Habitual running ‘may protect against knee osteoarthritis, not cause it’

Contrary to previous research, a new study suggests that engaging in running on a regular basis does not raise the risk of developing osteoarthritis of the knee. In fact, it may even help protect against the condition.

The research team, co-led by Dr. Grace Hsiao-Wei Lo of Baylor College of Medicine in Houston, TX, recently presented their findings at the American College of Rheumatology Annual Meeting in Boston, MA.

Osteoarthritis is a joint disease characterized by the breakdown of the cartilage, joint lining, ligaments and bone. It most commonly affects the knees, hips, hands and spine. Around 26.9 million adults in the US are estimated to have some form of osteoarthritis, with middle-aged and elderly individuals being most affected.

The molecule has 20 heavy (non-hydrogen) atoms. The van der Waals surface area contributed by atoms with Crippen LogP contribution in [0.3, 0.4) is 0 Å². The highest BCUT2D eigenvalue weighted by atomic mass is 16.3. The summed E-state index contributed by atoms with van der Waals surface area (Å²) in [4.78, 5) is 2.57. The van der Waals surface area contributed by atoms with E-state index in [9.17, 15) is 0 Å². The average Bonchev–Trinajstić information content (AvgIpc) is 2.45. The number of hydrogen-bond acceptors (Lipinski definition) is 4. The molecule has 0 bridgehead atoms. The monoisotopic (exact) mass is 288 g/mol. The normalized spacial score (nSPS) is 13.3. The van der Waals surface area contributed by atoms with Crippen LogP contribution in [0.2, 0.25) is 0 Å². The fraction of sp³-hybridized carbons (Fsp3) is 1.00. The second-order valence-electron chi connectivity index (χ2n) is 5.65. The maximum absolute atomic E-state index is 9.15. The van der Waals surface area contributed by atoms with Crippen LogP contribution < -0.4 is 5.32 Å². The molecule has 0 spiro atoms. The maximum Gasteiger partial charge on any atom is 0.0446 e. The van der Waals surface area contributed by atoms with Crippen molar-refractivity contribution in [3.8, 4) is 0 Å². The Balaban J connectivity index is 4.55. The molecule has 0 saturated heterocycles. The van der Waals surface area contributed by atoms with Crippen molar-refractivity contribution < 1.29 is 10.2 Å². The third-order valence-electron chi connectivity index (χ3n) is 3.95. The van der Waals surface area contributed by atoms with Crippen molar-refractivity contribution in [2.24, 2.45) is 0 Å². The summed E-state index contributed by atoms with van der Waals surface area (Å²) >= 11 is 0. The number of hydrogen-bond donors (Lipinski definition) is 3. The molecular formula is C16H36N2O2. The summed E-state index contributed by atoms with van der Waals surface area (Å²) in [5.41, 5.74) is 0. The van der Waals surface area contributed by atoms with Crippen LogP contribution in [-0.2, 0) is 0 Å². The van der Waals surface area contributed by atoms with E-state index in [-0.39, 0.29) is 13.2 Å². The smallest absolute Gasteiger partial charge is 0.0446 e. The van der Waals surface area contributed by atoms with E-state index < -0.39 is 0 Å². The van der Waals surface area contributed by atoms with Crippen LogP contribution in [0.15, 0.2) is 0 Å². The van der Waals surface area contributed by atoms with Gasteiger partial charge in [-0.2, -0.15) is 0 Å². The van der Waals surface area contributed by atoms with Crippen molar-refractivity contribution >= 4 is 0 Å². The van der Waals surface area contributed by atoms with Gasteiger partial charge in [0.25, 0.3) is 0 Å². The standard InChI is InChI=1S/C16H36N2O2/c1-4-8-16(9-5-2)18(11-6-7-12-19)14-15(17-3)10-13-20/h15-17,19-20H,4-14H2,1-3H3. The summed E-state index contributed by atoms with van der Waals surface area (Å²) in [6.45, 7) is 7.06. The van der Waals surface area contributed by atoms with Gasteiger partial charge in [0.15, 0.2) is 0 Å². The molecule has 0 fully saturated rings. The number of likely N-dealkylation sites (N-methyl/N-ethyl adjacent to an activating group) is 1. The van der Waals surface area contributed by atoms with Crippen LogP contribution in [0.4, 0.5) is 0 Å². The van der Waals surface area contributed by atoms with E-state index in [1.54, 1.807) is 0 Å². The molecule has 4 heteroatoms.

Although it is unclear exactly what causes osteoarthritis, some studies have suggested that regular running may contribute to the disease. But the team notes that such studies have been conducted in professional male runners, so they may not apply to the general public.


Josh Sandberg

Josh Sandberg is the President and CEO of Ortho Spine Partners and sits on several company and industry related Boards. He also is the Creator and Editor of OrthoSpineNews.

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